Paleontology, a case of scientific colonialism

In English it is called “Science parachute”, science parachutes. Namely that practiced by researchers from developed countries of the North who carry out their work in countries of the South, collect there data, samples or fossils that they embark in their laboratories, without in any way involving the scientists of the countries concerned. It was the mode of operation of the scientific expeditions of the 18th and 19th centuries, at the origin of fabulous discoveries and constitutions of inestimable collections in the museums of natural history.

This practice is far from having disappeared. Thus paleontology, whose research depends on the collection of fossil records, still relies heavily on a neocolonial approach, not without multiple deleterious effects, as an international team analyzed in its study. “Colonial history and the global economy distort our understanding of the biodiversity of ancient times”, published in the scientific journal Nature Ecology and Evolution, December 30, 2021.

A skydiving clue

Thus, researchers in high-income countries have a monopoly on the production of knowledge. Over the past thirty years, they have provided 97% of the fossil data listed in the Paleobiology Database (PBDB). The United States alone provided more than a third. They are followed by Germany, the United Kingdom and France, each contributing more than 10%, for research carried out mainly abroad.

However, almost half of these do not involve any local researcher. This is also without counting the research carried out in formerly colonized overseas territories, such as French Polynesia, where the indigenous population rarely, if ever, contributes to scientific work.

The authors of the study, Germans, British, South Africans, Brazilians and Indians, developed a “parachuting index”. Not surprisingly, many African countries are targets of parachute science. And the link is clear with colonial history. Thus, the French are fond of Morocco, Tunisia and Algeria where they account for a quarter of searches, the Germans turn to Tanzania (17% of searches), the British to Egypt and South Africa (10 % researches).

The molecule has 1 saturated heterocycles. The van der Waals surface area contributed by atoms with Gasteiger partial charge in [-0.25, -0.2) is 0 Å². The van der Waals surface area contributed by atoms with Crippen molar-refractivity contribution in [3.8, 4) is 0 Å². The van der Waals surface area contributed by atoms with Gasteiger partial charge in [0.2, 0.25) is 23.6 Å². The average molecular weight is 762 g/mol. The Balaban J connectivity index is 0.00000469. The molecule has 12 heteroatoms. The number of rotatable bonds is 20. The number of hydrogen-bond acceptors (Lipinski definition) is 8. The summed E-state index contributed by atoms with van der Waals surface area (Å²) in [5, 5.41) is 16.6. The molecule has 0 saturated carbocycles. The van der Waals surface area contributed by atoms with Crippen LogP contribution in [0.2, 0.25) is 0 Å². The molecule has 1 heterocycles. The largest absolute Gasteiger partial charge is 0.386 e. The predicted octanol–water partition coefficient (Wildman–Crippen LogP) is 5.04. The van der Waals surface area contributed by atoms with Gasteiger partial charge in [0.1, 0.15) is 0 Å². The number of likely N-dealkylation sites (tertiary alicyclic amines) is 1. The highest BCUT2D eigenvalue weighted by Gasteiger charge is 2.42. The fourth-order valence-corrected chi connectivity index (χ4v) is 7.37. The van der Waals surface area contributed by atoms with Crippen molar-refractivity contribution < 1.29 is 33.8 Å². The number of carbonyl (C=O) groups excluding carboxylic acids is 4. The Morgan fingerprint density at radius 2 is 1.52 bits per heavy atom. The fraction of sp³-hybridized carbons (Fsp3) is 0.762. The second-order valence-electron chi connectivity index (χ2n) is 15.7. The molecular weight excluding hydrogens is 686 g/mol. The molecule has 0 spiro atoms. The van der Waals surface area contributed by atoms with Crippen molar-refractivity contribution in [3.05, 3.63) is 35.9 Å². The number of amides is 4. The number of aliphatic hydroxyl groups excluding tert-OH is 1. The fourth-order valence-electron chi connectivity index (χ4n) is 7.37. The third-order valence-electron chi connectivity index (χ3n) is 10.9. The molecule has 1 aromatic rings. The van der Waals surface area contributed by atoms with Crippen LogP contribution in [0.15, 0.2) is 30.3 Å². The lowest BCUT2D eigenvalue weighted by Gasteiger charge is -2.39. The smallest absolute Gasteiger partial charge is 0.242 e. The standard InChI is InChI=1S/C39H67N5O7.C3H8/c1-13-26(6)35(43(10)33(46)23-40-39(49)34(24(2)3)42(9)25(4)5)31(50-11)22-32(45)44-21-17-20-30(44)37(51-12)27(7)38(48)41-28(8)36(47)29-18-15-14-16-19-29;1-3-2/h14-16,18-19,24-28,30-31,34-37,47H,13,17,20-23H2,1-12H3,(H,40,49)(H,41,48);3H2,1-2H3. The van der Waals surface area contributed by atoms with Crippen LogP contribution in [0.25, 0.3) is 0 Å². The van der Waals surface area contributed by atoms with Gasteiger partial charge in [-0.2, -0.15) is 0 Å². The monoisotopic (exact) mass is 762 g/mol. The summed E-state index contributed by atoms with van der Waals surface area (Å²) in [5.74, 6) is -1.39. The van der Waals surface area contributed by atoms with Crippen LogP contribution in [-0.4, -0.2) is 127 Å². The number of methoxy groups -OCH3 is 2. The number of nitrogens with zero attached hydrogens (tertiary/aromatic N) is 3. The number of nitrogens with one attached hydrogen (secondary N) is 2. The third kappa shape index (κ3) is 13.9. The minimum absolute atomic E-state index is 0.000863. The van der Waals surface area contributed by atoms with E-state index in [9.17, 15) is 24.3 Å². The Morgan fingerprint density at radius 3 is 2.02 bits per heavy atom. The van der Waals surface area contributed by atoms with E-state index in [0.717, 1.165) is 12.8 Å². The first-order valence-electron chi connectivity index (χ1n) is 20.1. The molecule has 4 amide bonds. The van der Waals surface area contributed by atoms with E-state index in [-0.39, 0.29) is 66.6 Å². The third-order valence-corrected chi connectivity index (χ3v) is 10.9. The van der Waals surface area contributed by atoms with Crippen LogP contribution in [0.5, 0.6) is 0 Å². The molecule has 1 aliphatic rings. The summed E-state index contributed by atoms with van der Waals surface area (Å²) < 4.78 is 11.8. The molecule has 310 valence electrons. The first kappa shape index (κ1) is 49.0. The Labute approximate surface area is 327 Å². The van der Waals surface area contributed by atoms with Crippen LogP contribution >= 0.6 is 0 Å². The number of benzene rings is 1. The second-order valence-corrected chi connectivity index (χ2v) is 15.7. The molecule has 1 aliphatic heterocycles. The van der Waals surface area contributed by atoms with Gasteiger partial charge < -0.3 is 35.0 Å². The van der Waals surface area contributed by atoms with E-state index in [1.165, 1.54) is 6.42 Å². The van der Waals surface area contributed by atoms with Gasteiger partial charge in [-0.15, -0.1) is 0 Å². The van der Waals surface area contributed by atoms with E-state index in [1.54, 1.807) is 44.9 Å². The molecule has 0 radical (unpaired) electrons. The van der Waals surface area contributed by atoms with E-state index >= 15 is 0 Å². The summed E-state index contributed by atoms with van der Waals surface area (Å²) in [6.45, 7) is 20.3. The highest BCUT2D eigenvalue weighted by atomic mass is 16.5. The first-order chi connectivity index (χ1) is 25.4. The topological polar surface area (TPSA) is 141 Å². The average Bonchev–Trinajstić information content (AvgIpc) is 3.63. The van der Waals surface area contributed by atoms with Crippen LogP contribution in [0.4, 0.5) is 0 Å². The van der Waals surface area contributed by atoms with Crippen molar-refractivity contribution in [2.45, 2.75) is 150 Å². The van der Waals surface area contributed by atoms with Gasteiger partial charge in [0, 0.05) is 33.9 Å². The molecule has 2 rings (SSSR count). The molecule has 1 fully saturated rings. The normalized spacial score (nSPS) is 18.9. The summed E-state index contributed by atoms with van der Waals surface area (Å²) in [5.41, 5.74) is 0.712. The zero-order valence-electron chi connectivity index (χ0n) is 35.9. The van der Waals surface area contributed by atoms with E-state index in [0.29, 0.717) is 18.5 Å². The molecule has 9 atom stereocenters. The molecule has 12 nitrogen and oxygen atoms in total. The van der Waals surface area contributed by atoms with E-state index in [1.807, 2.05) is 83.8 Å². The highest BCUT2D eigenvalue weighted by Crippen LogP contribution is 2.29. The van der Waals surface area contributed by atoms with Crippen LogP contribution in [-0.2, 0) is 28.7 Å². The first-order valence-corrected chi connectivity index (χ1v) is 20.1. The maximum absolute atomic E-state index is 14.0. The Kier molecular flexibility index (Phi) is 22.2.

The practice has gone beyond the borders of former colonial territories to globalize. Some countries are particularly popular, Myanmar (Burma) and the Dominican Republic, especially for fossil inclusions in amber, Morocco, Mongolia and Kazakhstan for vertebrate fossils.

Regional centers of paleontological knowledge have emerged

However, some regional centers of paleontological knowledge have emerged, notably in China, India, Argentina, Brazil or Mexico. These countries are adopting legislation to curb the export of fossils and involve their scientists in international research. Their contributions have increased over the past thirty years.

Scientific colonialism in paleontology remains significant, however, say the authors. It accentuates the sampling bias which distorts the representation of past biodiversity by favoring certain research areas. This bias is added to geological or taphonomic factors (the science of burial leading to fossilization), which means that the fossil remains are incomplete and unevenly distributed on the planet. However, this is a major factor in the distortion of interpretations of the dynamics of global biodiversity during the Phanerozoic (the last 541 million years during which animal life developed).

Other disciplines involved

Finally, the colonial dimension persists, first of all because the collections are kept in the countries of the North and that these remain a precious source for current research, but hardly accessible to researchers from the South. And also because it hinders the development of specific research in these countries.

Paleontology is not, however, the prerogative of scientific colonialism. In February 2021, the review Current biology was worried about the same thing in the field of marine science. She found that, for fifty years, 40% of publications on coral reefs, among biodiversity hot spots on the planet, off the Philippines or Indonesia, did not include local researchers.


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